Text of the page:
Thursday, April 8, 2010

Archbishop John Nienstedt Comments On Clergy Sex Abuse Cover Up Charges

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Saint Paul, MN. April 8, 2010
– The Most Reverend John C. Nienstedt, Archbishop of Saint Paul and Minneapolis, comments in his column in today’s issue of the Archdiocese’s newspaper, the Catholic Spirit, that he believes attempts to involve Pope Benedict XVI in allegations of clergy sex abuse cover ups are “misguided and unfair.”

Writing about widespread media reports that the “cover up” extends all the way to the Vatican, Archbishop Nienstedt agrees with New York Archbishop Timothy Dolan, who has stated that “no one was more helpful to the American Catholic hierarchy and the Church at large in 2002 than Cardinal Joseph Ratzinger”. In today’s column, Nienstedt write, “He (then Cardinal Ratzinger) understood the depths of the crisis facing the American Church at the time and helped provide the canonical assistance we needed in order to address the terrible scourge of sexual abuse in the Charter for the Protection of Children and Young People.”

In his column, Nienstedt also states that “Since 2002 (when the Charter was adopted) the Catholic Church in this country has worked harder than any other organization I can think of to put into place measures to protect young people as well as to reach out to former victims.”

Nienstedt backs up that claim by stating that Catholic dioceses around the U S have invested more than $21 million for child protection efforts, including training programs, background checks and salaried positions. He notes that “almost six million students in Catholic schools or religious education programs have participated in Safe Environment training and that over two million priests, deacons, seminarians, educators, employees and volunteers have had background checks.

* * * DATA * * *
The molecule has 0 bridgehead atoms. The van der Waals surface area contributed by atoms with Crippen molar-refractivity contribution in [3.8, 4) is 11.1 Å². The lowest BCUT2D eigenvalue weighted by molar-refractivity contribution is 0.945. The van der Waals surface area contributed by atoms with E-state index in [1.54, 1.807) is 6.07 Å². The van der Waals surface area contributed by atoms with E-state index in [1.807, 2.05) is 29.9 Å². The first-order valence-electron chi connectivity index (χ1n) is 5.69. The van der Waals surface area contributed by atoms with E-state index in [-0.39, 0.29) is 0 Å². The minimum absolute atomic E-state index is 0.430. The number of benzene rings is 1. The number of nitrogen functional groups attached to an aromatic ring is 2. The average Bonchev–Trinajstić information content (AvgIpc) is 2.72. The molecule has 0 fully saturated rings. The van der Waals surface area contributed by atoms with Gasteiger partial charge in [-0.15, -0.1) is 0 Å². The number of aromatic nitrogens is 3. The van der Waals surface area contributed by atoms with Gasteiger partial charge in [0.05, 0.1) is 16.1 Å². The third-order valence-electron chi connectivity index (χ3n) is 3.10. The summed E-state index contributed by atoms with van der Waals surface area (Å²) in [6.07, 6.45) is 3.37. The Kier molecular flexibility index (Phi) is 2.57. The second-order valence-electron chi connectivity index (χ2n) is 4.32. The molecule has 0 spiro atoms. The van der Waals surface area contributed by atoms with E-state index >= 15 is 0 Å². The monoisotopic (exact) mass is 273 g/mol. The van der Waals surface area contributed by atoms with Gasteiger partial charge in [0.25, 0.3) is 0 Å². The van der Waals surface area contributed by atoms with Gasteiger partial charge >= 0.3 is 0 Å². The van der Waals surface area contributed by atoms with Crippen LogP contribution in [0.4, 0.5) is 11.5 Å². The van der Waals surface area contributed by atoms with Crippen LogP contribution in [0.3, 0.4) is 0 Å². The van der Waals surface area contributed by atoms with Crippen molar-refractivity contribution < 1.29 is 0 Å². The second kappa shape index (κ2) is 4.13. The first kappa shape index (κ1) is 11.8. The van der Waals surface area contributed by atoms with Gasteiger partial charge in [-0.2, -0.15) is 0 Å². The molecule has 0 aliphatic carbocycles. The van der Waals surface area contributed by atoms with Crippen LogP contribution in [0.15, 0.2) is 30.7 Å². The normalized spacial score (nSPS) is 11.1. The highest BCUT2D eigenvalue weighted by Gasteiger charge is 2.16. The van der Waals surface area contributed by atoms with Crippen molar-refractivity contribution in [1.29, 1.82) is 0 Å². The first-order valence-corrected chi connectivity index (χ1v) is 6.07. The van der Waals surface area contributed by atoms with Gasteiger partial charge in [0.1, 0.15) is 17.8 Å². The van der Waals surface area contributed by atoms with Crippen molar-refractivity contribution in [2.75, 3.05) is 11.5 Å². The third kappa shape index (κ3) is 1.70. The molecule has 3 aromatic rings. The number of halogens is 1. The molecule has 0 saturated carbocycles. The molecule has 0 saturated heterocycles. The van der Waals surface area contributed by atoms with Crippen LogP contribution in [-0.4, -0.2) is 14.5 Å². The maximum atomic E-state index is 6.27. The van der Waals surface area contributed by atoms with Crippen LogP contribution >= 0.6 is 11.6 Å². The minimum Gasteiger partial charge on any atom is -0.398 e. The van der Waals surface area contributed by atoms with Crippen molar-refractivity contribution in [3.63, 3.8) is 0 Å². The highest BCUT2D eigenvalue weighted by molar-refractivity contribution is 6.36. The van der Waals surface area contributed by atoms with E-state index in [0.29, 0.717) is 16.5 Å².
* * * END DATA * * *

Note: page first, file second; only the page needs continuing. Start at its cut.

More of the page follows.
“Here in this Archdiocese, over 76,000 background checks have been made and 12,000 Church employees, including clergy and 30,000 volunteers have gone through safe environment training. Thus, the situation today is far different and safer than it was 30 or 40 years ago,” he contends.

Yet, in his column, the Archbishop makes no attempt to minimize the past existence of sex abuse within the Church. Let me be clear when I again state that sexual molestation of any kind is indefensible,” he writes. “It is a sin that cries out for forgiveness. We can perhaps never apologize enough for what has taken place. We must direct ourselves to the healing of victims.”

In his conclusion, Archbishop Nienstedt writes, “Whatever was the case 30 years ago, which affected Church-related and non-related organizations, the bishops today, as well as the Pope, have a much different understanding of what needs to be done. I wish we could go back to undo the harm that was done years ago. But unfortunately, we cannot. What we can and must do is to make sure it doesn’t happen today.”

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